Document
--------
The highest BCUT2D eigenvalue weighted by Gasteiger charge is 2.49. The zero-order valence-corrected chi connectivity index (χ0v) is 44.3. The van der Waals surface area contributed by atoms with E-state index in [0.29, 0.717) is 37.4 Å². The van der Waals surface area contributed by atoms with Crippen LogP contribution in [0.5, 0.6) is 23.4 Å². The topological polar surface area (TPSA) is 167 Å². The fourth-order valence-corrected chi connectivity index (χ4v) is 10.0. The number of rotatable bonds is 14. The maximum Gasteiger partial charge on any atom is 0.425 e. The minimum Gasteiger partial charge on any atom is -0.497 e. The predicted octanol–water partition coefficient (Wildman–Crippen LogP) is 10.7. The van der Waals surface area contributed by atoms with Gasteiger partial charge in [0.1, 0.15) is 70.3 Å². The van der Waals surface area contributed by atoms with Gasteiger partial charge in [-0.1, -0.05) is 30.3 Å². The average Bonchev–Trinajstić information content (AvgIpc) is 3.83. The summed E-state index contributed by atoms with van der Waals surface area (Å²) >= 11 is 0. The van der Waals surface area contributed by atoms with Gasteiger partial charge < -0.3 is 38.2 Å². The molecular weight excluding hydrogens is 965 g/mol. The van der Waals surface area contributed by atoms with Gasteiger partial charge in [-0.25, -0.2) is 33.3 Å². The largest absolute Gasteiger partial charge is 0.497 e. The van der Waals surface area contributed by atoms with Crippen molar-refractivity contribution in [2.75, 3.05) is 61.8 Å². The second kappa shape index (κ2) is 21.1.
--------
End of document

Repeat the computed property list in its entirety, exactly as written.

The highest BCUT2D eigenvalue weighted by Gasteiger charge is 2.49. The zero-order valence-corrected chi connectivity index (χ0v) is 44.3. The van der Waals surface area contributed by atoms with E-state index in [0.29, 0.717) is 37.4 Å². The van der Waals surface area contributed by atoms with Crippen LogP contribution in [0.5, 0.6) is 23.4 Å². The topological polar surface area (TPSA) is 167 Å². The fourth-order valence-corrected chi connectivity index (χ4v) is 10.0. The number of rotatable bonds is 14. The maximum Gasteiger partial charge on any atom is 0.425 e. The minimum Gasteiger partial charge on any atom is -0.497 e. The predicted octanol–water partition coefficient (Wildman–Crippen LogP) is 10.7. The van der Waals surface area contributed by atoms with Gasteiger partial charge in [0.1, 0.15) is 70.3 Å². The van der Waals surface area contributed by atoms with Gasteiger partial charge in [-0.1, -0.05) is 30.3 Å². The average Bonchev–Trinajstić information content (AvgIpc) is 3.83. The summed E-state index contributed by atoms with van der Waals surface area (Å²) >= 11 is 0. The van der Waals surface area contributed by atoms with Gasteiger partial charge < -0.3 is 38.2 Å². The molecular weight excluding hydrogens is 965 g/mol. The van der Waals surface area contributed by atoms with Gasteiger partial charge in [-0.25, -0.2) is 33.3 Å². The largest absolute Gasteiger partial charge is 0.497 e. The van der Waals surface area contributed by atoms with Crippen molar-refractivity contribution in [2.75, 3.05) is 61.8 Å². The second kappa shape index (κ2) is 21.1.